I don’t necessarily agree with any of these.
- What is the strongest argument for “doing things in developed countries to help developing countries”?
- How promising is professionals / mid-career outreach and what portion of the EA portfolio should go towards that?
- What is the actual role / impact of the middle and average community members? How can we quantify or value it?
- How much does increasing effectiveness increase cause neutrality and vice versa? Or is cause neutrality a subset of effectiveness mindset? And for which populations? Is the only time to get people into EA at a crisis or turning point?
- What are the negative effects of very large prizes and competitions in general?
- Picking causes is bad. We should pick cool / promising people and follow them because they are the ones who will have an outsized impact regardless of cause.
- People in LMICs are less interested in LT than their HIC counterparts
To me, fixing issues in developed countries related to housing supply, social welfare, and inequality is important in the grand scheme of things because -- what are developed countries developing toward? If a developed country has a good model (and I don't think any do right now), it can be something that developing countries skip directly to, so that they can avoid having this intermediate unoptimal state. Just like how many countries skipped landlines and went directly to mobile phones.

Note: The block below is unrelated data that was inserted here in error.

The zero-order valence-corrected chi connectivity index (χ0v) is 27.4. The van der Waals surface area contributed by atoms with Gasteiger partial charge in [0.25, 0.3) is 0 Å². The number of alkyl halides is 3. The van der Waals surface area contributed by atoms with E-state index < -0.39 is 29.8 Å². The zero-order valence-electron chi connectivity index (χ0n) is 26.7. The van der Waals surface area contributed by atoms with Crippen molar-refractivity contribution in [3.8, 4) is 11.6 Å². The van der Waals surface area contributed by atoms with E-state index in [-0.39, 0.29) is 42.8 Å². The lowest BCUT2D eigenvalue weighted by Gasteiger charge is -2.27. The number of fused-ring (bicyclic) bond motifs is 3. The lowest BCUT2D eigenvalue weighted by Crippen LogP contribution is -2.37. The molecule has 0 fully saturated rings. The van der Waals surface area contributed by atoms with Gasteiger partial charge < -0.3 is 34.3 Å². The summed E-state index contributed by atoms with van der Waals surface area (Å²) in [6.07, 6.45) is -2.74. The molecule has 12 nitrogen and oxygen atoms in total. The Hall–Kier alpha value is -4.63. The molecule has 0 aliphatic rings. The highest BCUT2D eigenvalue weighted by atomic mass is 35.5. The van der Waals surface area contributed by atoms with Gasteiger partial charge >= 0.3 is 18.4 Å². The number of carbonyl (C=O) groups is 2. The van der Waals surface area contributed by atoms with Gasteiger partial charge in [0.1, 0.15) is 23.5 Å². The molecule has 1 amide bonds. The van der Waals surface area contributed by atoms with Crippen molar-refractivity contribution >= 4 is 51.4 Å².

Finding a way to systemically reduce or maybe even remove limits on people being able to move to a location with better opportunity is a big deal. And fixing the ladder for people to be able to climb up on socioeconomic status. Homelessness and housing affordability are just the popular examples of these wider problems. I haven't yet formulated what a talk about fixing the social class ladder might look like but it's an important topic to this audience.